The Twitter conversation evolved, with some calling on Zelic to release the information that had helped form her view on the situation.
Experienced broadcaster Tim Gossage enquired, “You seem to be in the know Lucy. Saying a lot but stopping at saying anything. Fuelling the fire maybe?”
Foxtel broadcaster Daniel Garb appeared to be one of those “in the know”, defending the decision with a somewhat inflammatory description of the culture within the Australian women’s football team.
“Would you rather FFA swept an untenable situation under the carpet?” he tweeted.
Over the course of the weekend I had heard the words ‘toxic’, ‘welfare’, ‘workplace’, ‘culture’, ‘untenable’, ‘deteriorating’ and ‘unsustainable’ emanate from a variety of ‘sources’, people and theorists. Frankly, it stank to high heaven.
I realised there must have been an undoubted truth we were yet to learn. Apparently only a select few knew and they weren’t saying – well, not yet!
Amid the breaking news and the disgraceful and logical assumptions formed about Stajcic, the course of natural justice was well and truly set to ‘implode’. People were right to question his character after the clear-cut decision made by FFA was supported by a knowledgeable group of people “in the know”, assuring all and sundry that it was just, deserved and fair.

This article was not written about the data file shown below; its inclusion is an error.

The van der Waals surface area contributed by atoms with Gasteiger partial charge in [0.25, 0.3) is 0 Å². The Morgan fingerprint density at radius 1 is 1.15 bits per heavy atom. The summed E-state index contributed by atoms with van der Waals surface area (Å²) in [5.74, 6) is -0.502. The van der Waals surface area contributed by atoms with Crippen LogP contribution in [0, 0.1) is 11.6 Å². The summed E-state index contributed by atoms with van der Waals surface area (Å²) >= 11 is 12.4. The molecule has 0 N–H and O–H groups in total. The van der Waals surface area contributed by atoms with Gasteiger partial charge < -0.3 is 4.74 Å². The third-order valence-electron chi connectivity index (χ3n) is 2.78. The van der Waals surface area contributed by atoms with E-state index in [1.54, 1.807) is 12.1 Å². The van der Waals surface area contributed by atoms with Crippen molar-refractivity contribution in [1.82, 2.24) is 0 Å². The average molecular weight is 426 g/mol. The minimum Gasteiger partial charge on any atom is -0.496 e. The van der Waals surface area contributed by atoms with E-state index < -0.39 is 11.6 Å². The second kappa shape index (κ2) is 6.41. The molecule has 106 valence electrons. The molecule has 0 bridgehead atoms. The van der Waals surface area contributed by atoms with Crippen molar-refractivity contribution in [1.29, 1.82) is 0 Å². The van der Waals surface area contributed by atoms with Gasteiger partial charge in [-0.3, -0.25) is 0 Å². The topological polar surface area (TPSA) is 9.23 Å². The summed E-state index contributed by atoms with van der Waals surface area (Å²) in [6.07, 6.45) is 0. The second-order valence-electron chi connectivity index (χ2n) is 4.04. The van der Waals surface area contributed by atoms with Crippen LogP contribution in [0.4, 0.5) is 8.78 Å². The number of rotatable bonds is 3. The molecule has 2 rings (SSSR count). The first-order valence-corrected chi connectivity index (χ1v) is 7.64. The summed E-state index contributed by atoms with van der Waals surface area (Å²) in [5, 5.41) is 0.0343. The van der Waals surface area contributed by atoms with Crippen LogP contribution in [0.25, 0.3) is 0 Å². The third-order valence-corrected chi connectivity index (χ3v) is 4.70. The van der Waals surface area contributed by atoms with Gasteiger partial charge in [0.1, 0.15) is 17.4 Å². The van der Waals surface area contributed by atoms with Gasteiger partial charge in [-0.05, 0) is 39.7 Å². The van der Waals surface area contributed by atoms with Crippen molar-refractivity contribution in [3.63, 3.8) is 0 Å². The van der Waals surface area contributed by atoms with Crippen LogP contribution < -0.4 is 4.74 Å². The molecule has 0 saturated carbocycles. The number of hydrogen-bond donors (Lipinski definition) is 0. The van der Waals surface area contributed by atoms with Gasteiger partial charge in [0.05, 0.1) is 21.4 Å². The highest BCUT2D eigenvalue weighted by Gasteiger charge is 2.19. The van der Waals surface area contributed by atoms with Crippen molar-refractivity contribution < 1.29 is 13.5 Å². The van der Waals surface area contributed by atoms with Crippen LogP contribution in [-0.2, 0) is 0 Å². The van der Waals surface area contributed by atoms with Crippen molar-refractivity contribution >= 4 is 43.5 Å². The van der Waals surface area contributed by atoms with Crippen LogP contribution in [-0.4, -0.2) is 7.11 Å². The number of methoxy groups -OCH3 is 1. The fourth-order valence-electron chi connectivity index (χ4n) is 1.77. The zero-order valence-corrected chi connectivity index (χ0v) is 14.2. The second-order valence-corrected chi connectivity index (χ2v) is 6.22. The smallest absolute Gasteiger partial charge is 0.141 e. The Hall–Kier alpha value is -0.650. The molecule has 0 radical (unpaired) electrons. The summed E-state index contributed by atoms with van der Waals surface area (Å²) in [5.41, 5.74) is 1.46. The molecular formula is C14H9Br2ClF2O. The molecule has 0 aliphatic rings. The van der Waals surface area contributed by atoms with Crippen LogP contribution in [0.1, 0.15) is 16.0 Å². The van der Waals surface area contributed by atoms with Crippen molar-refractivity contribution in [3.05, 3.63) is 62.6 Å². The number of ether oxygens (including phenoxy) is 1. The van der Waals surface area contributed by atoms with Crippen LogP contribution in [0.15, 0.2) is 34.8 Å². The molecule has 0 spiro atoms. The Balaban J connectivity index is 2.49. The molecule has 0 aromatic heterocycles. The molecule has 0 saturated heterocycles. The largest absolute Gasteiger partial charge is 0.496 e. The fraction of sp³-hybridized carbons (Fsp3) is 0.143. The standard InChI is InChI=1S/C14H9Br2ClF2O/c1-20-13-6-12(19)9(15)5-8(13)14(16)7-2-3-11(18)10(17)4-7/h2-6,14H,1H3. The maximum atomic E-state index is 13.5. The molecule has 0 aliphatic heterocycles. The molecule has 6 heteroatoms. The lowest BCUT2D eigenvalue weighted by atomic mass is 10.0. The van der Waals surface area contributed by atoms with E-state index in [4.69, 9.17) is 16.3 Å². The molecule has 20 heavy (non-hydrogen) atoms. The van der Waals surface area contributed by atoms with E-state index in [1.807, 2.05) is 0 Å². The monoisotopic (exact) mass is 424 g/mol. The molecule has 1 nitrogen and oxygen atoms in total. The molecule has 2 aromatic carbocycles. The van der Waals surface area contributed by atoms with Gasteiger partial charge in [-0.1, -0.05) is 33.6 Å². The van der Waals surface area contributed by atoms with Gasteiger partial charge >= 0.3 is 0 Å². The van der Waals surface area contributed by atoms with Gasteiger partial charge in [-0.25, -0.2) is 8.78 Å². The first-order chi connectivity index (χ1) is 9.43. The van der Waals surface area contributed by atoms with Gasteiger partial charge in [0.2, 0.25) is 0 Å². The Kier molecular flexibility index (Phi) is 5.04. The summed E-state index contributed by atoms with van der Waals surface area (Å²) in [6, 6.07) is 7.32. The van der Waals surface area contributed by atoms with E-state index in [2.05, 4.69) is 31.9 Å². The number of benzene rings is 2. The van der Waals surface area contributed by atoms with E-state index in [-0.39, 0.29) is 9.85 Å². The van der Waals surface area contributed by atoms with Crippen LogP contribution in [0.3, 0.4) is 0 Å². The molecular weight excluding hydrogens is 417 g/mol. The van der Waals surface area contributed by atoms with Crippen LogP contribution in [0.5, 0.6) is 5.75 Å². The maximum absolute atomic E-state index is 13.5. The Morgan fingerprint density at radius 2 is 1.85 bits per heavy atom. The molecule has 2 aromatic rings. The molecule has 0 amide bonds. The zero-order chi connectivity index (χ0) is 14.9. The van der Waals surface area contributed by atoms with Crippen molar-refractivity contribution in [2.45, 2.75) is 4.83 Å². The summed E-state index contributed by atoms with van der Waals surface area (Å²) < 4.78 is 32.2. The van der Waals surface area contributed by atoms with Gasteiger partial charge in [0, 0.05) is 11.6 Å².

What followed was astonishing, with the Matildas taking to social media in support of their mentor.
“Today our world turned upside down. Although we aren’t privy to the finer details of Staj’s dismissal, I respect him as a coach and what he has done for the group thus far,” Elise Kellond-Knight tweeted.
“Disappointing news yesterday losing our head coach, especially so close to a major tournament,” Emily Gielnik said, to which Clare Polkinghorne added, “What he’s done for the Matilda’s and football in Aus is incredible.”
“Yesterday’s news was totally unexpected. Staj has done so much for women’s football, which we thank him for.” Tameka Butt tweeted.
“Shattered with what we have found out today.” Chloe Logarzo said.
“The achievements we succeeded in with him guiding us were monumental. The stuff dreams are made of. Thank you doesn’t cover it. I’m still in shock,” said Lydia Williams.